Gradually, the nuclear weapons programme became a domestic issue and especially following Bhutto's resignation from the Ayub cabinet after the 1965 Indo-Pakistan War, situations changed in favour of Bhutto as well as nuclear weapons programme and in the 1970 general election nuclear issue was at the forefront of election campaign. While in opposition Bhutto primarily emphasised two rationales for a Pakistani nuclear deterrent force. First, India's nuclear programme was motivated to build nuclear weapons. Possession of nuclear weapons by India would add a new dimension to Pakistan's already serious security dilemma. Second, Pakistan needed a nuclear deterrent force to offset India's superiority in conventional military power. Bhutto's conviction led him to conclude, "If India developed an atomic bomb, we too will develop one even if we have to eat grass or leaves or to remain hungry because there is no conventional alternative to the atomic bomb". For the first time in Pakistani politics foreign and defense policies were raised and Bhutto's Pakistan Peoples Party (PPP) highlighted the nuclear issue and assured the public that if voted to power, his party would develop a "full-fledged" military nuclear programme. However, despite this subtle shift in Pakistan's nuclear weapons perception, there is no evidence that during the period from 1954-1971 any government in Pakistan embarked on a military nuclear programme. Even after the adoption of a "nuclear option" policy that was manifested in the 1968 NPT decision, Islamabad remained focused on peaceful nuclear activities. Various strategic factors caused this change. The primary catalyst was India's nuclear potential and uncertainly over New Delhi's nuclear intentions. This shift was important because it formed the basis of subsequent nuclear policy choices of Pakistan.
Crucial role of Bhutto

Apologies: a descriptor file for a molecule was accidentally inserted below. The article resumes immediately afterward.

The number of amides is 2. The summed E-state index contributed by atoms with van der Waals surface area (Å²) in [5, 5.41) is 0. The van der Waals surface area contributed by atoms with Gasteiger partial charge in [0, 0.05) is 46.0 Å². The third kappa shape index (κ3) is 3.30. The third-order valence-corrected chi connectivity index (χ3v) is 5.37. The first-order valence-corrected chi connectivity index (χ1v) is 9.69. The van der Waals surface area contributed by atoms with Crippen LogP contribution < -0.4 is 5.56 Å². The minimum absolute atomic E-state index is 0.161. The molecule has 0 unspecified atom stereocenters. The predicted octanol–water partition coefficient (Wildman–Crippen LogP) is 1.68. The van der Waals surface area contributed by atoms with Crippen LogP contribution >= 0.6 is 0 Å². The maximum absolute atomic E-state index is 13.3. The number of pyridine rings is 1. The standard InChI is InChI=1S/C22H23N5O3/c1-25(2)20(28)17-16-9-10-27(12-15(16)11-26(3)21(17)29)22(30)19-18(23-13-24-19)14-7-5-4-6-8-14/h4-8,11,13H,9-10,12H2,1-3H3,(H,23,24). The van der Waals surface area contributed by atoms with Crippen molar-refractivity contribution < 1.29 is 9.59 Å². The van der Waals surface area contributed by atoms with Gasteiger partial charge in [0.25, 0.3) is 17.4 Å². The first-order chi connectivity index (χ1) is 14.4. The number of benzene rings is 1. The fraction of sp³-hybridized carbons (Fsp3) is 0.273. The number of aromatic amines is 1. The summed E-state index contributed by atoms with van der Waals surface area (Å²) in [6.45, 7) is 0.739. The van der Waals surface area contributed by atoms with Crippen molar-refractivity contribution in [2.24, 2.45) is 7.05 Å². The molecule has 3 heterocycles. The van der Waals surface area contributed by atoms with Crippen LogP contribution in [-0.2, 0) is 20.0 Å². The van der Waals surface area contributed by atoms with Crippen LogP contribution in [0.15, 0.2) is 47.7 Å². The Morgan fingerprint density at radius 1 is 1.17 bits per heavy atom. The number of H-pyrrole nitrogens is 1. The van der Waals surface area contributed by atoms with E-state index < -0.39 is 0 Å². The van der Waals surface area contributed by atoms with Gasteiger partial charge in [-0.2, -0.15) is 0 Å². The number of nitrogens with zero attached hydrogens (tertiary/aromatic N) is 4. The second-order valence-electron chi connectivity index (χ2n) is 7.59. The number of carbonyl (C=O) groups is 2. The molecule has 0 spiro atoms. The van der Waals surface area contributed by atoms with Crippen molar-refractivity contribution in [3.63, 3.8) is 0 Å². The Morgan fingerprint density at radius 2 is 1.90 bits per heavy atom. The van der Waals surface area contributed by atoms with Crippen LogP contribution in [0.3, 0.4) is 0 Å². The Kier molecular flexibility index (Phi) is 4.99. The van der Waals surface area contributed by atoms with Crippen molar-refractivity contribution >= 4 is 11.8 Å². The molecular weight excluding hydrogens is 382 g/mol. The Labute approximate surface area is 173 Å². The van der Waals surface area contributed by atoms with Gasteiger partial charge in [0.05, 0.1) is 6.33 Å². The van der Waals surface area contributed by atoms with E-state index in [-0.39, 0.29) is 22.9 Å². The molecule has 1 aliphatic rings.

Following its defeat and break-up in the India-Pakistan War of 1971, Zulfikar Ali Bhutto assumed power in Pakistan on 20 December 1971. In its changed perception Islamabad regards nuclear weapons and their delivery systems as essential to offsetting its conventional inferiority against India and maintaining the South Asian balance of power. The technological achievement associated with nuclear weapons and ballistic and cruise missiles is closely tied to Pakistan's post-colonial identity as the first Muslim country to have acquired such capabilities. With these objectives in view, under Bhutto, Pakistan now embarked on the scheme and as a first step in the direction of institution of a nuclear weapons programme Bhutto tasked Munir Ahmad Khan, currently on a stint at the International Atomic Energy Agency (IAEA), Vienna, to prepare a report on Pakistan's nuclear infrastructure. Just after assumption of power in Pakistan on 20 January 1972 Bhutto held an extensive meeting with senior Pakistani nuclear scientists to discuss the possibility of embarking on a nuclear weapons programme. The meeting was held at the residence of the Punjab Chief Minister Nawab Sadiq Qureshi in Multan where key invitees include scientists from the Pakistan Institute for Nuclear Science & Technology, the Pakistan Atomic Energy Commission, Quaid-e-Azam University, Islamabad, Government College, Lahore, and the Defence Science & Technology Organization (DESTO). During the meeting, several scientists enthusiastically supported the idea of a nuclear weapons programme. In the meeting Bhutto endorsed the idea and promised that his government will spare no facilities and finances" for a weapon programme. He demanded that the scientists produce a fission device within three years and also announced that Munir Ahmad Khan will replace Dr. Usmani as Chairman of the PAEC. In fact, the meeting was the starting point of Pakistan's nuclear weapons programme for military purposes and Bhutto was the main architect of this programme.